Musculoskeletal pain in multiple sites is common already in adolescence, and may lead to subsequent musculoskeletal complaints in adulthood. We examined predictive factors for the persistence of multiple musculoskeletal pains in adolescence over a 2-year time span. A postal questionnaire was administered to a subsample of the Northern Finland Birth Cohort 1986 (n=1773) when subjects were aged 16 and 18. The adjusted odds ratios (OR) and 95% confidence intervals (CI) for the possible risk factors of new-onset of multiple pains at 18 years and 2-year persistence of multiple pains were obtained using multinomial logistic regression. Multiple musculoskeletal pains were common; 43% of boys and 63% of girls at 16, and 61% of boys and 81% of girls at 18 reported pain in more than one site during the last 6 months. Moreover, multiple pains had a high persistence rate, as 75% of boys and 88% of girls with multiple pains at 16 reported multiple pains also at 18. In the multivariate analysis, emotional and behavioral problems (internalizing problems, OR 2.3; externalizing problems, OR 2.2), and high sitting time (OR 1.6) among boys, and internalizing problems (OR 3.7), high physical activity level (OR 1.6), short sleeping time (OR 1.7), and smoking (OR 1.9) among girls were predictive factors for the persistence of multiple pains. No statistically significant associations between the baseline variables and new-onset multiple pains were found. Multiple musculoskeletal pains appear to have a high tendency to persist in adolescence; both psychosocial factors and lifestyle factors contribute to this vulnerability.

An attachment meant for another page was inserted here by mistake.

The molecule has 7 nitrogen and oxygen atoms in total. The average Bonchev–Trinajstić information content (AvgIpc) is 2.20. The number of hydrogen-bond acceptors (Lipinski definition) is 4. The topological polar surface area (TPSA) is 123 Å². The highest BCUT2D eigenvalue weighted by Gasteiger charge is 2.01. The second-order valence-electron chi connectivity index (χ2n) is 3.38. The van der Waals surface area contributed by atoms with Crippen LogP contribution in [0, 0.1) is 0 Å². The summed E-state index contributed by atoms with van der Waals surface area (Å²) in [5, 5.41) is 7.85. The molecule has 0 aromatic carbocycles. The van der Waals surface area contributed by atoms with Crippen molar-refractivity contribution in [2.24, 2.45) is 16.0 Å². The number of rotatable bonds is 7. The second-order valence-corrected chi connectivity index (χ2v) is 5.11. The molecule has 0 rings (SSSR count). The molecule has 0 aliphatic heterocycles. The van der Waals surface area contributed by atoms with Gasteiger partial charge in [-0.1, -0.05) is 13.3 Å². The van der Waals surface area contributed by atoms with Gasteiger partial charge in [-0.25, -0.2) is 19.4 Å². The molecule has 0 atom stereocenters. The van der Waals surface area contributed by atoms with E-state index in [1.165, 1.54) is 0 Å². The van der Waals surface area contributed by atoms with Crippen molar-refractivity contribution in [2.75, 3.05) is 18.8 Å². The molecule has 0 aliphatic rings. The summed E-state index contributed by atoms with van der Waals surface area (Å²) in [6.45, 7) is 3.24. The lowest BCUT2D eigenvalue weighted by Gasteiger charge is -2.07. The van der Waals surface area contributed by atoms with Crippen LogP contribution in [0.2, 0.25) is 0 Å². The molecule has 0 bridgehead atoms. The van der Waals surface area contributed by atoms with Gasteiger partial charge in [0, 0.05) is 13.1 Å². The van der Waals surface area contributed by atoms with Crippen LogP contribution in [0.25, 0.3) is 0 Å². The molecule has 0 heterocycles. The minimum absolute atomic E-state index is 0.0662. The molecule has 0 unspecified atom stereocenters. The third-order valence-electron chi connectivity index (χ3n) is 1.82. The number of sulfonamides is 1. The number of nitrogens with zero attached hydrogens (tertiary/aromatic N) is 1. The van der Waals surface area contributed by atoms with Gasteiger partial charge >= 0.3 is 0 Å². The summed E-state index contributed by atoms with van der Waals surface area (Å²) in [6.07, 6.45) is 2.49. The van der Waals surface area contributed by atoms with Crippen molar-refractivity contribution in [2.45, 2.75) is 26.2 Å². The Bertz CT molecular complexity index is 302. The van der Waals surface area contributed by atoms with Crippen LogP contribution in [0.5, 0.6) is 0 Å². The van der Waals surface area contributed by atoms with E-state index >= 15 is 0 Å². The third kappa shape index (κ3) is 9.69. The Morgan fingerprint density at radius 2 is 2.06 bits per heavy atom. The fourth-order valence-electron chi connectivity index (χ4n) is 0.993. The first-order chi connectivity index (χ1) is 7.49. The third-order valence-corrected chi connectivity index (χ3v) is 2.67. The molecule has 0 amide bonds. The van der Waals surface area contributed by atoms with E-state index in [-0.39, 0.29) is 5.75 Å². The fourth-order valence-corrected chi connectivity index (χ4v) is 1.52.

Copyright © 2010 European Federation of International Association for the Study of Pain Chapters. Published by Elsevier Ltd. All rights reserved.